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Overshooting top

Overshooting tops develop on thunderstorms that have particularly strong updrafts.

Overshooting tops typically develop on Cumulonimbus capillatus incus clouds. The updraft punches through the equilibrium level (and thus the anvil), rising higher due to its momentum, despite not being buoyant anymore. An overshooting top is usually short-lived, several tens of seconds, up to several minutes. In rare cases, it may persist much longer.


Overshooting top on a severe thunderstorm near Ancona, north-central Italy on June 26, 2016. Note the massive updraft! Photo by Marko Korošec

An overshooting top, particularly a persistent one, is an indication of a potentially severe thunderstorm.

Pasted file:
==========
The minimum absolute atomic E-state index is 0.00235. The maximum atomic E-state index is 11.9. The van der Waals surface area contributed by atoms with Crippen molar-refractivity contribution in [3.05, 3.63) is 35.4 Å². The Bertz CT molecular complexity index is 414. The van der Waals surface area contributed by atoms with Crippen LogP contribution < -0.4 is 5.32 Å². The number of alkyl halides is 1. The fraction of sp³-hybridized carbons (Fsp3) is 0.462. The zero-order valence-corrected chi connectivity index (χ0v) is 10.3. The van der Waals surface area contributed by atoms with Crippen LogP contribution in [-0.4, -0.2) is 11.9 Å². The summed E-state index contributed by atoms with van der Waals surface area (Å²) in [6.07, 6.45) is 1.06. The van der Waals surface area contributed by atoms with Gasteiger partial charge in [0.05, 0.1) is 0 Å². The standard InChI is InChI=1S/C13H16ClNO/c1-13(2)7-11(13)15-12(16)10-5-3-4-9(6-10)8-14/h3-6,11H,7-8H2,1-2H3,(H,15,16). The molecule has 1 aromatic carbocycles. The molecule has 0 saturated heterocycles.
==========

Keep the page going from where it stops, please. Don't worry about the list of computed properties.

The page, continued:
An overshooting top is difficult to see, and can only be seen on distant thunderstorms. It is readily apparent also in satellite imagery, in particular at low Sun angles (i.e. morning and, more often, late afternoon).


Overshooting top on a severe thunderstorm over central Slovenia on June 28th, 2008. Also, note the pileus/velum clouds on the updraft in the foreground. Photo by Marko Korošec


Mammatus clouds